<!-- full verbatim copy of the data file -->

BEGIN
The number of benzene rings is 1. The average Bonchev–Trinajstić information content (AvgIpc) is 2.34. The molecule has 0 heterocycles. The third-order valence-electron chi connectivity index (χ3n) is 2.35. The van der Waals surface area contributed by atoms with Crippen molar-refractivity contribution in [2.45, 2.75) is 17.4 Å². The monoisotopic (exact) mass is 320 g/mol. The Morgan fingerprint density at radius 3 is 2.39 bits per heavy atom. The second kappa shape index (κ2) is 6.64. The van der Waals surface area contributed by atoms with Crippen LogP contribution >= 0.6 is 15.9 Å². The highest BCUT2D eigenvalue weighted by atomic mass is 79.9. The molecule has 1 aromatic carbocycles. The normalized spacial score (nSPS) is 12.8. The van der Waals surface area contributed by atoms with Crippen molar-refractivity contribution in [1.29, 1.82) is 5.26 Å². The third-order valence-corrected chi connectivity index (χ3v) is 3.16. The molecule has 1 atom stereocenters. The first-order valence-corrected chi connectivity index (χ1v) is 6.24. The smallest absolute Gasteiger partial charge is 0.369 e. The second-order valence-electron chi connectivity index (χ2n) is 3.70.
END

The number of benzene rings is 1. The average Bonchev–Trinajstić information content (AvgIpc) is 2.34. The molecule has 0 heterocycles. The third-order valence-electron chi connectivity index (χ3n) is 2.35. The van der Waals surface area contributed by atoms with Crippen molar-refractivity contribution in [2.45, 2.75) is 17.4 Å². The monoisotopic (exact) mass is 320 g/mol. The Morgan fingerprint density at radius 3 is 2.39 bits per heavy atom. The second kappa shape index (κ2) is 6.64. The van der Waals surface area contributed by atoms with Crippen LogP contribution >= 0.6 is 15.9 Å². The highest BCUT2D eigenvalue weighted by atomic mass is 79.9. The molecule has 1 aromatic carbocycles. The normalized spacial score (nSPS) is 12.8. The van der Waals surface area contributed by atoms with Crippen molar-refractivity contribution in [1.29, 1.82) is 5.26 Å². The third-order valence-corrected chi connectivity index (χ3v) is 3.16. The molecule has 1 atom stereocenters. The first-order valence-corrected chi connectivity index (χ1v) is 6.24. The smallest absolute Gasteiger partial charge is 0.369 e. The second-order valence-electron chi connectivity index (χ2n) is 3.70.